Jerry said they had no editorial control of MaM. He joked that he only had eight Twitter followers prior to the documentary. Jerry watched it a week before it premiered on Netflix. Dean watched it after it aired. He said he lived it and wasn’t eager to watch it. Jerry said he had to talk to Steven before it aired but he did not binge watch it.
Dean said someone lost their life and the family had a hole torn in them that will never close. He said the rape victim (Penny Beerntsen) never intended to get it wrong and that this case brings it all back up for her.
Jerry said this was the most difficult case he’s had to disengage from. For the judge to say Steven was probably the most dangerous man that has ever been in his courtroom was difficult for him to accept. Dean said Steven is one of two clients he has had that is serving life without the possibility of parole. He said you carry this with you. He said life without the possibility of parole wasn’t available in Wisconsin until 1990 and was supposed to almost never be used and instead it is widely used. He said it’s a social death sentence. They’d rather be executed then have no hope of parole while in a cage.
Dean said when you believe your client is innocent it makes it easier. Many guilty people say they’re innocent.
Dean asked, where was the blood? They ripped up the carpet and took the paneling off the wall. Nothing they said in the press conference happened.
Dean said some lawyers want to win for the sake of winning. He thinks the system needs to be stricter on what lawyers can say. Not the media. But the lawyers. Jerry said the vast majority of prosecutors don’t do these kinds of press conferences. For Kratz to start out by saying if you’re under 15 you should leave the room, everyone just turns up the volume. He said they said a lot worse in that press conference than the documentary showed. Like claiming they knew what the poor woman was saying. It sickened you.
Jerry said they can take your child out of class to interrogate you and they do it every day. He said guilty people assert their Miranda Rights. Dean said if this was 1976 instead of 2006 Brendan would probably be taken to Juvenile Court and they would protect his childhood. But it was 2006.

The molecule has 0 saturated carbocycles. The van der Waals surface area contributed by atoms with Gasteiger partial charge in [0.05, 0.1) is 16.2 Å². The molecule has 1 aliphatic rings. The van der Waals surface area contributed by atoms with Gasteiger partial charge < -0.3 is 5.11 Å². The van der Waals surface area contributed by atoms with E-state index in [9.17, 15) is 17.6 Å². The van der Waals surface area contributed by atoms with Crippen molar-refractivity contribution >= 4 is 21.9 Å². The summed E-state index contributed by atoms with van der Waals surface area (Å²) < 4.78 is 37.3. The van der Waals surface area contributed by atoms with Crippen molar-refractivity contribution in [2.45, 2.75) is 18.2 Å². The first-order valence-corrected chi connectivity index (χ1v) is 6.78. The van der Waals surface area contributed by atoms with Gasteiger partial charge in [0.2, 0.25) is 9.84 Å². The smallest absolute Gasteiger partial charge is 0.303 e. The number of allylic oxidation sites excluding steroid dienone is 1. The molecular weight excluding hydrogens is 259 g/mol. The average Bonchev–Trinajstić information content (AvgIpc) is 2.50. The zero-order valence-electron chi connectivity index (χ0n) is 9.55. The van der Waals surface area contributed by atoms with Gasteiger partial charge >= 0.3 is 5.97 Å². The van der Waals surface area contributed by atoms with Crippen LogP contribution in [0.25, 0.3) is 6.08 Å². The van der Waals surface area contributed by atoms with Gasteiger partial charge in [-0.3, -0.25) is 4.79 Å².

Then they talked about The Reid Technique. Here is how Wikipedia defines it:
The Reid Technique is a method of questioning suspects to try to assess their credibility. Supporters argue that the Reid Technique is useful in extracting information from otherwise unwilling suspects, while critics have charged the technique can elicit false confessions from innocent persons, especially children.
Jerry said it was designed in the 1950’s and 90% of police in the country are trained on it. It connects anxiety to lying. They will make them anxious and then tell them they are lying. They will give them a polygraph and then lie to them and tell them they failed it. They will say the machine doesn’t lie, you do. The police can lie about evidence. The courts have lost sight of the fact that vulnerable individuals will give false confessions. Most people say they would never confess to a crime they didn’t commit, but the police will not accept their denials and lie to them. Then the accused will come up with a lie (in an attempt to appease their interrogators) and then they don’t remember it and get tripped up and the jury hears that, instead of the statements they had previously repeated over and over again before being pressured to change their story. Dean said they claim false evidence like they have your fingerprints or your buddy said you thought it up. They think they won’t be believed in court and will get more time so they lie. Jerry said they used to be held incommunicado and beat. Now they have the Reid Technique which is psychological.